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Oncogene. 2000 Nov 2;19(46):5281-90.

A possible role for centrosome overduplication in radiation-induced cell death.

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Department of Surgery and Oncology, Gradulate School of Medical Sciences, Kyushu University, Fukuoka 812-8582, Japan.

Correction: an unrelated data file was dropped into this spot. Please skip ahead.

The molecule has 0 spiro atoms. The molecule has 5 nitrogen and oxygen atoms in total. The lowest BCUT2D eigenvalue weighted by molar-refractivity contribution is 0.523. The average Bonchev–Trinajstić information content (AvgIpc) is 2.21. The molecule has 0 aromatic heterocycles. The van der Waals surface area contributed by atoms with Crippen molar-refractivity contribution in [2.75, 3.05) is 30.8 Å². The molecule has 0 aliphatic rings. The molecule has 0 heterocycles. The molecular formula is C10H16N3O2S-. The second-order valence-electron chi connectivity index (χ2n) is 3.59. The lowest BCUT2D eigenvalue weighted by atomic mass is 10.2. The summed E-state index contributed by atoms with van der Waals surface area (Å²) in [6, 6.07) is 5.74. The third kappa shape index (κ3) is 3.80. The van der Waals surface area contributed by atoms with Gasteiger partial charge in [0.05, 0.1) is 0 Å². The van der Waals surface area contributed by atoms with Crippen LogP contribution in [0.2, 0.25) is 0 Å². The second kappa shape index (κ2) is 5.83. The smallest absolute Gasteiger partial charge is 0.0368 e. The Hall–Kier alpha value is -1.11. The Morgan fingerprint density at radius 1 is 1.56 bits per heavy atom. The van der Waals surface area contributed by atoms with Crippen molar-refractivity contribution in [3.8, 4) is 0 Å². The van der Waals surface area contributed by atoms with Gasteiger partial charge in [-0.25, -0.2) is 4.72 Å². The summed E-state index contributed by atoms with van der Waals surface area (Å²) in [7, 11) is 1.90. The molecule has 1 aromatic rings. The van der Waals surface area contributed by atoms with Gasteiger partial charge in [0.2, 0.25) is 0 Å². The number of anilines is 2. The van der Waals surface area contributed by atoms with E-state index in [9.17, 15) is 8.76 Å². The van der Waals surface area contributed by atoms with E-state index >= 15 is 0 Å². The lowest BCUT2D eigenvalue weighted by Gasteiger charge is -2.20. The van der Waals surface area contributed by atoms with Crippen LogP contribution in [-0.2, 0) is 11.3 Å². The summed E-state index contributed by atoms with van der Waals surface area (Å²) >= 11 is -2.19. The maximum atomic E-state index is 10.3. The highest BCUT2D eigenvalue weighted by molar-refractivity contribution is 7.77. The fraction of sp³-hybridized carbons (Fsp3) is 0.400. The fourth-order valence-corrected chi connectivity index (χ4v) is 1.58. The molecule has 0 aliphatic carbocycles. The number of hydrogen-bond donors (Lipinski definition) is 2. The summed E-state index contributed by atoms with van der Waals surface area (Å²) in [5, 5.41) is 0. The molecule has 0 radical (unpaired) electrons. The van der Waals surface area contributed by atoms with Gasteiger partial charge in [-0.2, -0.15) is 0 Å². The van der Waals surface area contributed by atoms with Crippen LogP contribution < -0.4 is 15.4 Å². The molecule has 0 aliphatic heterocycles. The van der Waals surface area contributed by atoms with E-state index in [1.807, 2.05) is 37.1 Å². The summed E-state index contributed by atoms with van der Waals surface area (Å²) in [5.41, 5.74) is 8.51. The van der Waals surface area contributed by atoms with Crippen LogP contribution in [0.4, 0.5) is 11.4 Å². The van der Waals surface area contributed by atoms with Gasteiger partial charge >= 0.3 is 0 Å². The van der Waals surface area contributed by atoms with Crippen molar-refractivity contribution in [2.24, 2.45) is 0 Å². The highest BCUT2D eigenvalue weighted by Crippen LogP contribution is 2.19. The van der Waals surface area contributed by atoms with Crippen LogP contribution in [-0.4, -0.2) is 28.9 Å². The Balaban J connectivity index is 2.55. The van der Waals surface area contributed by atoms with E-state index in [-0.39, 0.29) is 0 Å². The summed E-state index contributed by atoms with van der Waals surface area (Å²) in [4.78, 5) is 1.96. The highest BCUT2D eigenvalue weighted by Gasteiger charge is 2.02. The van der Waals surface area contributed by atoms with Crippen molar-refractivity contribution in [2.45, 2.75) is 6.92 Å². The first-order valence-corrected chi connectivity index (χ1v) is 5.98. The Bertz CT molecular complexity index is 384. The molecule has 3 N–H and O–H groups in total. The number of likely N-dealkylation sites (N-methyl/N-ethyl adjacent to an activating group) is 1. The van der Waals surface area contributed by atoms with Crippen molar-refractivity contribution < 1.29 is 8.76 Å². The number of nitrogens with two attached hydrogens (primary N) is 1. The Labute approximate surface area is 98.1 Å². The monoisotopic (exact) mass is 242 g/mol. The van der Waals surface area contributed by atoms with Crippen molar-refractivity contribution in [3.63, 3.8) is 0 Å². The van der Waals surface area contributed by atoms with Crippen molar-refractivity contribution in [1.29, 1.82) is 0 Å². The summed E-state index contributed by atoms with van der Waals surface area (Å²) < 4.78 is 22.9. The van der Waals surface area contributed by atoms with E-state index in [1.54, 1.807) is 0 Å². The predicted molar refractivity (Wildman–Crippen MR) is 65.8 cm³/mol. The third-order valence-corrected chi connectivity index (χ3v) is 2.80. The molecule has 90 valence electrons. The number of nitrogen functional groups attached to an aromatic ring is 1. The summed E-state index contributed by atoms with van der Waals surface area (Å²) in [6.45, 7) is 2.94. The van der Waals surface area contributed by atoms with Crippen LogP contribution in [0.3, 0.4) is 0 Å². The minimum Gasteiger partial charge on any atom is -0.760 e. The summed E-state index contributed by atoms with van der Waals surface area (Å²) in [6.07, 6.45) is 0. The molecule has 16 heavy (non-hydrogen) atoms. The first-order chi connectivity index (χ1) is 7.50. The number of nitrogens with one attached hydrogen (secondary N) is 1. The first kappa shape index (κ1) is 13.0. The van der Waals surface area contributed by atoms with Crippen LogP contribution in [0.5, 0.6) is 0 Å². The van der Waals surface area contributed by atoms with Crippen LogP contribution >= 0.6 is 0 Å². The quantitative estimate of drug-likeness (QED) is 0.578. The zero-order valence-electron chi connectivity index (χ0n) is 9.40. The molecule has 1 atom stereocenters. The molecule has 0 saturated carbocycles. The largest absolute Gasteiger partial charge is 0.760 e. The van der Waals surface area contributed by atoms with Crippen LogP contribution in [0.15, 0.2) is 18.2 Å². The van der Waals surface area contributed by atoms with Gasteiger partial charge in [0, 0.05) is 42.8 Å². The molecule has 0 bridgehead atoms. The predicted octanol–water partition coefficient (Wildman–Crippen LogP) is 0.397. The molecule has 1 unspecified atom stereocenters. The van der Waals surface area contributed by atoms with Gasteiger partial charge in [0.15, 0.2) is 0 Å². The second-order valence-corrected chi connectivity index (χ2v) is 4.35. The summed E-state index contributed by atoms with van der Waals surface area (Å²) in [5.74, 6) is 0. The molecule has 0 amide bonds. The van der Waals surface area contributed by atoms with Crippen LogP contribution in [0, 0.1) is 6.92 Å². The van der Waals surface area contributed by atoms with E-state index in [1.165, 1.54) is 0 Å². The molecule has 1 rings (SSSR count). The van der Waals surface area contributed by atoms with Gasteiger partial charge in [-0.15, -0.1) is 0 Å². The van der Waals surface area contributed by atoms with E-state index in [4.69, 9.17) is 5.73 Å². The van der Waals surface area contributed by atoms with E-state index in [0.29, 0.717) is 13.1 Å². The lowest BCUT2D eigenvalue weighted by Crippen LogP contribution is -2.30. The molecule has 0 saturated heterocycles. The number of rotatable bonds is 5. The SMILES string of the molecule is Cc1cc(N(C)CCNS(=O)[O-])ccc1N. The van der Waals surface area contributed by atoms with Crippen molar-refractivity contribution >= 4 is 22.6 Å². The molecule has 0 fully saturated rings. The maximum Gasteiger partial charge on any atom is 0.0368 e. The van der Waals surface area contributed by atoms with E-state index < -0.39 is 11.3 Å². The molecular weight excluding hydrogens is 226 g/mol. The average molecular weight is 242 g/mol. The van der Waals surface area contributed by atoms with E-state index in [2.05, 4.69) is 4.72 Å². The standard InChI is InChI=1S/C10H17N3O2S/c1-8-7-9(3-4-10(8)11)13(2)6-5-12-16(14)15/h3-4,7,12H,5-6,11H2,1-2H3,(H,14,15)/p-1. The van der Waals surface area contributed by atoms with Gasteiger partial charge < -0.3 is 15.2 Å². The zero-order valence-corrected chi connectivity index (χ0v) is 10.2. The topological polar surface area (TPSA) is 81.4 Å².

Radiotherapy plays a key role in the treatment of many tumors; however, the precise mechanisms responsible for radiation-induced cell death remain uncertain. We have reported previously that ionizing radiation induces centrosome overduplication in human tumor cells. The present study was designed to elucidate a possible link between centrosome dysregulation and radiation-induced cell death. Exposure to 10 Gy gamma-radiation resulted in a substantial increase in cells containing an abnormally high number of centrosomes in a variety of cell lines derived from different types of human solid tumors. These aberrant centrosomes contribute to the assembly of multipolar spindles, thereby causing an unbalanced division of chromosomes and mitotic cell death characterized by the appearance of multi- or micronucleated cells. An extensive analysis of a panel of 10 tumor cell lines revealed a positive correlation between the fraction of cells with multiple centrosomes and the fraction with these nuclear abnormalities after irradiation. When the centrosome overduplication was blocked by enforced expression of p21Waf1/Cip1, the radiation-induced lethality was drastically rescued. Taken together, these results indicate that centrosome overduplication may be a critical event leading to mitotic failure and subsequent cell death following exposure to ionizing radiation.

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